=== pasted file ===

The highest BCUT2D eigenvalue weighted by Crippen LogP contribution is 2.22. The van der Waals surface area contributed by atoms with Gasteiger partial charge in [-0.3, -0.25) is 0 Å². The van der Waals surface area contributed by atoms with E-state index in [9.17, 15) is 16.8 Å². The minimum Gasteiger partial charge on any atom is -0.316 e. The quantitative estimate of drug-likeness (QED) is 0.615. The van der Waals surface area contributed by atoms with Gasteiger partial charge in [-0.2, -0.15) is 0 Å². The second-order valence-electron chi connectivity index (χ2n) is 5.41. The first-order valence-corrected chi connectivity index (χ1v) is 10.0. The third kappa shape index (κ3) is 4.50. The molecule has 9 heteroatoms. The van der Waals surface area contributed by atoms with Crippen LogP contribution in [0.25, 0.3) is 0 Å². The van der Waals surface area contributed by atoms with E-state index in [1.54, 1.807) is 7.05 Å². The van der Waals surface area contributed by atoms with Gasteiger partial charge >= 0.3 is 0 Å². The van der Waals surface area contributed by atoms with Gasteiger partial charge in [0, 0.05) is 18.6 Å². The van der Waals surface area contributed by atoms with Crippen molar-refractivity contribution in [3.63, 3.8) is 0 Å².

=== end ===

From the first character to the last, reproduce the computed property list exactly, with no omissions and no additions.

The highest BCUT2D eigenvalue weighted by Crippen LogP contribution is 2.22. The van der Waals surface area contributed by atoms with Gasteiger partial charge in [-0.3, -0.25) is 0 Å². The van der Waals surface area contributed by atoms with E-state index in [9.17, 15) is 16.8 Å². The minimum Gasteiger partial charge on any atom is -0.316 e. The quantitative estimate of drug-likeness (QED) is 0.615. The van der Waals surface area contributed by atoms with Gasteiger partial charge in [-0.2, -0.15) is 0 Å². The second-order valence-electron chi connectivity index (χ2n) is 5.41. The first-order valence-corrected chi connectivity index (χ1v) is 10.0. The third kappa shape index (κ3) is 4.50. The molecule has 9 heteroatoms. The van der Waals surface area contributed by atoms with Crippen LogP contribution in [0.25, 0.3) is 0 Å². The van der Waals surface area contributed by atoms with E-state index in [1.54, 1.807) is 7.05 Å². The van der Waals surface area contributed by atoms with Gasteiger partial charge >= 0.3 is 0 Å². The van der Waals surface area contributed by atoms with Gasteiger partial charge in [0, 0.05) is 18.6 Å². The van der Waals surface area contributed by atoms with Crippen molar-refractivity contribution in [3.63, 3.8) is 0 Å².